On the offensive line, the Browns will have to make a tough decision about right tackle Mitchell Schwartz after this season. He’s been inconsistent all season and prone to giving up sacks. Cedric Ogbuehi of Texas A&M could be an attractive option in the first round. It helps he has a familiarity blocking for Johnny Manziel too.

After those two positions, the Browns could have a need at pass rusher if they let impending free agent Jabaal Sheard leave. In a draft stocked at pass rushers, that could be a good cost saving effort. Rounding out the other needs for Cleveland are defensive line depth, a kicker, punt returner and, maybe oddly, a quarterback.

@MockingTheDraft Jets miss out on Winston and Mariota, who do you take and why?

— Sam (@Crazy4NYSports) December 11, 2014

Firstly, it’s sort of hilarious that the Jets would be better off with Mark Sanchez this season than any quarterback currently on their roster. (Yes, having Chip Kelly helps) Oh, Jets.

Anyway, probably pass rushing outside linebacker. Calvin Pace may have another year left on his contract, but it’s time to move on from him. Cornerback is a big need for the Jets, but there isn’t one worth a top five pick. Names to keep in mind are Randy Gregory of Nebraska and Vic Beasley of Clemson. A Jets scout was at the Nebraska game against Miami on Sept. 20 and had to be impressed by Gregory who had two sacks and a forced fumble in a game that really legitimized his draft status.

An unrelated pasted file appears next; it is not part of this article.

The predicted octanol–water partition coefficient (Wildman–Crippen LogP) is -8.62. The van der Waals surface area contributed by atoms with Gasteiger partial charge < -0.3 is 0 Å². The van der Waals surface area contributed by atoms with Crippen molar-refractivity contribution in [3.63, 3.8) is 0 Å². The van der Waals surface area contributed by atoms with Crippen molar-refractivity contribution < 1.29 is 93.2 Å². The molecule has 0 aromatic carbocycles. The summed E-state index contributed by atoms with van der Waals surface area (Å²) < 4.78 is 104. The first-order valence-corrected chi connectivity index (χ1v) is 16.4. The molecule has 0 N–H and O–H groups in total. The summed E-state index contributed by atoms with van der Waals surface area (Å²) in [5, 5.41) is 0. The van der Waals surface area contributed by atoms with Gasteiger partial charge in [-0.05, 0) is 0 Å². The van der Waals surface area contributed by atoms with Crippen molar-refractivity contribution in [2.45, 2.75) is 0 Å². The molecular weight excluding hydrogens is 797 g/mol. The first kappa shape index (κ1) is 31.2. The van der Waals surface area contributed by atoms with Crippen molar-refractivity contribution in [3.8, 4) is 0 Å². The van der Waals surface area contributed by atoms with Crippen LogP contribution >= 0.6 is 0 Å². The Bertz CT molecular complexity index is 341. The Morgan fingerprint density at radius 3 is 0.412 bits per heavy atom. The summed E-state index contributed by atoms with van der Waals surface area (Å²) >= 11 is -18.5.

Of course this is the Jets and much tumult is expected in the offseason. Any position other than defensive line is open for debate with New York.

@MockingTheDraft Where do you see the Bills going in round 2? Is there a qb prospect they could develop? Or go TE or O line? #DraftBag

— PhillyBillsFan (@phillybillsfan) December 11, 2014

The second round is where the Bills could start looking for their quarterback. There’s no chance Mariota will be available and WInston will likely be gone as well. The only thing that could change that is if Connor Cook of Michigan State unexpectedly enters the draft. He would be a first-round target for Buffalo. The second round is where Buffalo would think about someone like Hundley. While erratic, his tools are good. After that it’s hard to see a quarterback who can be a good starting-level player in the NFL.

There should be some good offensive linemen in the second round. Someone like Spencer Drango from Baylor may be an option. He’s like this year’s version of Zack Martin, a good college tackle who could be a great NFL guard. Of course the Bills could just sit back and hope rookies Seantrel Henderson and Cyril Richardson develop. Tight end is an even worse position this draft than quarterback.

The Bills are obviously getting close to being a team that contends for the playoffs. The strengths of the 2015 NFL Draft, however, don’t cater to their needs.

December 12, 2014 by : Posted in Uncategorized No Comments